Our next four pieces celebrate a love of country or homeland. Va Pensiero is a chorus taken from Giuseppe Verdi’s 1841 opera Nabucco. Nabucco dramatized the conquering and exile of the Hebrew nation by the Babylonian King Nebuchadnezzar. Verdi’s intentions are debatable, but the chorus became an important anthem for the Risogimento, the movement toward Italian unification approximately 1815 - 1870. Next, The Fiddler moves us to Germany. Johannes Brahms was an avid collector of folk tunes and set his favorites nearly 200 times for solo voice and piano, men’s, women’s, and mixed choirs. Loch Lomond , sung by the men of the chorus, is a traditional Scottish folksong written about the aftermath of Bonnie Prince Charlie’s failed uprising in 1745. In the ballad, two men are going home to their loves after battle, but only one is going back alive. The Promise of Living is from American composer Aaron Copland’s only full-length opera, The Tender Land. The opera is about a Midwestern family and their daughter, Laurie, who is graduating high school and planning to leave home. In the opera, this song of gratitude and thanksgiving closes the first act.

The opening song of the second half, Jauchzet dem Herrn alle Welt, Felix Mendelssohn’s setting of Psalm 100, talks of coming home to God - “O go your way into his gates with thanksgiving, and into his courts with praise!” It is an elegant and powerful combination of homophonic versus polyphonic and tutti chorus versus soli chorus writing. Stephen Paulus’ The Old Church paints a perfect picture of how faith and worship can infuse itself tangibly into a physical space. Listeners are transported to a place where they personally have felt the presence of faith - a cathedral, a sanctuary, a grove of trees, a beloved retreat. Goodnight God, performed by the women of the chorus, is a playful, whimsical setting of a prayer written by 4 1/2 year old Danu Baxter. We transition to our final set with Larry Flemings arrangement of Give Me Jesus, a traditional African-American spiritual. This spiritual affirms that when we are most alone, when we die, and when we are most alive, Jesus is where we are most at home.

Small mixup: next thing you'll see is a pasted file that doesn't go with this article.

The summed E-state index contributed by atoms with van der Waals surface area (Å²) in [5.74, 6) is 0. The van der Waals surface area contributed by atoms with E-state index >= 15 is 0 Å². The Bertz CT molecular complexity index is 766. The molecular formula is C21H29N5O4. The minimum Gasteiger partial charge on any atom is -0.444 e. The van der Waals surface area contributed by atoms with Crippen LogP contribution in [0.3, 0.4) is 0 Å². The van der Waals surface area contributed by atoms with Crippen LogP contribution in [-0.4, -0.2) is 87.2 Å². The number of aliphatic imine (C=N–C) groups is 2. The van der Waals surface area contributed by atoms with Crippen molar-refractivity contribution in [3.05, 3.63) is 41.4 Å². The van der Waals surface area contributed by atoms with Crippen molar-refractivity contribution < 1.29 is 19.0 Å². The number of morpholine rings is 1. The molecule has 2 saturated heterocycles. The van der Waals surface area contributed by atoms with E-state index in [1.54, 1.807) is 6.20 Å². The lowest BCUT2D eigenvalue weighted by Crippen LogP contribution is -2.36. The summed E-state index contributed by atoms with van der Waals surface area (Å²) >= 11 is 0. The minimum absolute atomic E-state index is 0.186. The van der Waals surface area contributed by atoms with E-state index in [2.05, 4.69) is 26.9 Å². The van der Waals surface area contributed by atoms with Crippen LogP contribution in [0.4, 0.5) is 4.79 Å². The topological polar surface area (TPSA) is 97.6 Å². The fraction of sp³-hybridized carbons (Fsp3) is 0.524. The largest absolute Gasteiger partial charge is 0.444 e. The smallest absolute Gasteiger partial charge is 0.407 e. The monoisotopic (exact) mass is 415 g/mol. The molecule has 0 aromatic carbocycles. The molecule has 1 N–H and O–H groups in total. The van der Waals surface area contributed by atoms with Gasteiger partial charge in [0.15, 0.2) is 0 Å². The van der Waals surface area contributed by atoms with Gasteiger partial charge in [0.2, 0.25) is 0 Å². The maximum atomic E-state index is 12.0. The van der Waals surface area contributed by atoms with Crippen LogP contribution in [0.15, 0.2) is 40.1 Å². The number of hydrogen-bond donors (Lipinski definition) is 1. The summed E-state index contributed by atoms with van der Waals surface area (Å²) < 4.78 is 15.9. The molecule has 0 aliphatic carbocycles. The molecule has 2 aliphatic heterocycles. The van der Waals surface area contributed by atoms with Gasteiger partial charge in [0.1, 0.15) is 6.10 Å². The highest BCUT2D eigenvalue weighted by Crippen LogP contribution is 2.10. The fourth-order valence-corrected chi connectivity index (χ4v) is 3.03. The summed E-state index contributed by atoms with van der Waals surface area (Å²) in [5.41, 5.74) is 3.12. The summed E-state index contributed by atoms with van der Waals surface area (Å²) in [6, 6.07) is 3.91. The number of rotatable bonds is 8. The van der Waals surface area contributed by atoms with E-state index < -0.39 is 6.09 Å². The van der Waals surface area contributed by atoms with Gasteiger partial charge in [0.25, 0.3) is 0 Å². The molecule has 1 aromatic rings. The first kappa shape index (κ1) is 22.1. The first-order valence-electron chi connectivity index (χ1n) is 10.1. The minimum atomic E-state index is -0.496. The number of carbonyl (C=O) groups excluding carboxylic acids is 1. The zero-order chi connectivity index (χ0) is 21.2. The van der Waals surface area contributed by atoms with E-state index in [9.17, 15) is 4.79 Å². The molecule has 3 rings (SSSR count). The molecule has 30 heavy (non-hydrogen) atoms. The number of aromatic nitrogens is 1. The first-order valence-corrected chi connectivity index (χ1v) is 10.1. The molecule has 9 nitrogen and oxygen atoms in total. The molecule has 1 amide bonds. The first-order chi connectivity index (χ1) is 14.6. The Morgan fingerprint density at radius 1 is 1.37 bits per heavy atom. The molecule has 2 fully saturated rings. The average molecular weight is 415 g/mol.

Our final set of the concert confronts the ultimate homecoming, death. Bright Morning Stars is a traditional Appalachian folksong. Arranger Shawn Kirchner writes, “I did make one addition to the original lyrics. The original verses ask, in turn, ‘O where are our dear fathers? O where are our dear mothers?’ I added a final verse, in which the long-departed ‘fathers’ and ‘mothers’ have a chance to ask ‘O where are our dear children?’ The response: ‘They’re upon the earth a-dancing.’ I like the image of those who have passed on and those who are yet present upon the earth calling to each other ‘across eternity.’” Samuel Barber’s Let down the bars, O Death is a simple, homophonic setting that enhances Emily Dickinson’s incomparable poetry. About our next song, resident composer Joseph Carey writes, “The main challenge in setting This song of mine was its very personal, first-person nature. I knew that I wanted to write a choral piece based on this text, but I had difficulty with the idea of a whole choir singing the whole text. I chose therefore to have soloists - one from each section - introduce each part of the poem before being joined by the choir as a whole. To me, this connects the highly individual, personal, caring nature of the poem to the broader idea of a supportive, caring community.” Our concert closes with Ain’-a That Good News! a traditional African-American spiritual that celebrates the joy of being reunited with God in heaven. 

Thank you so much for joining us today. We hope that you will find a piece of “home” to take away with you.